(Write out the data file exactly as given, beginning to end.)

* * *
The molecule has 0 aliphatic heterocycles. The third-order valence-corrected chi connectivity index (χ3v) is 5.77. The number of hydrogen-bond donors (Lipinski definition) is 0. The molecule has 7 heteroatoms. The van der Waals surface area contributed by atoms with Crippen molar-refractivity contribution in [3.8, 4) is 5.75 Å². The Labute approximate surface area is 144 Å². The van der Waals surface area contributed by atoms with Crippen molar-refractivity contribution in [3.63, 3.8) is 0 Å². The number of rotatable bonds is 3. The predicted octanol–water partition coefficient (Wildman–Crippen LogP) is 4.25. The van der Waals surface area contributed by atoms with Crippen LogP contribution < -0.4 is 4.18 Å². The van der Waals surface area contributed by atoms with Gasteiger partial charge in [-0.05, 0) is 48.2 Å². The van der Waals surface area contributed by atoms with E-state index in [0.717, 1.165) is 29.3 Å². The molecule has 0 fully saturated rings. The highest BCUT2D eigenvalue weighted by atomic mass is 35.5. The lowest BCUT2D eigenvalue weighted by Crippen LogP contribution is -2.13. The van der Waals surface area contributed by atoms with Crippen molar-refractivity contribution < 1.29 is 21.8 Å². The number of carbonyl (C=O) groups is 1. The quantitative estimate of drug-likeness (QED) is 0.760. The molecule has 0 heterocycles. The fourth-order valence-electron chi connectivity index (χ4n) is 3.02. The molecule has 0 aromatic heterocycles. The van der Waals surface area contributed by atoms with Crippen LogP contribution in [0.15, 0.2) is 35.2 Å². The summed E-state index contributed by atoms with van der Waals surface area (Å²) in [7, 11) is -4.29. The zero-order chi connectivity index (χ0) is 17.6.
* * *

The molecule has 0 aliphatic heterocycles. The third-order valence-corrected chi connectivity index (χ3v) is 5.77. The number of hydrogen-bond donors (Lipinski definition) is 0. The molecule has 7 heteroatoms. The van der Waals surface area contributed by atoms with Crippen molar-refractivity contribution in [3.8, 4) is 5.75 Å². The Labute approximate surface area is 144 Å². The van der Waals surface area contributed by atoms with Crippen molar-refractivity contribution in [3.63, 3.8) is 0 Å². The number of rotatable bonds is 3. The predicted octanol–water partition coefficient (Wildman–Crippen LogP) is 4.25. The van der Waals surface area contributed by atoms with Crippen LogP contribution < -0.4 is 4.18 Å². The van der Waals surface area contributed by atoms with Gasteiger partial charge in [-0.05, 0) is 48.2 Å². The van der Waals surface area contributed by atoms with E-state index in [0.717, 1.165) is 29.3 Å². The molecule has 0 fully saturated rings. The highest BCUT2D eigenvalue weighted by atomic mass is 35.5. The lowest BCUT2D eigenvalue weighted by Crippen LogP contribution is -2.13. The van der Waals surface area contributed by atoms with Crippen molar-refractivity contribution < 1.29 is 21.8 Å². The number of carbonyl (C=O) groups is 1. The quantitative estimate of drug-likeness (QED) is 0.760. The molecule has 0 heterocycles. The fourth-order valence-electron chi connectivity index (χ4n) is 3.02. The molecule has 0 aromatic heterocycles. The van der Waals surface area contributed by atoms with Crippen LogP contribution in [0.15, 0.2) is 35.2 Å². The summed E-state index contributed by atoms with van der Waals surface area (Å²) in [7, 11) is -4.29. The zero-order chi connectivity index (χ0) is 17.6.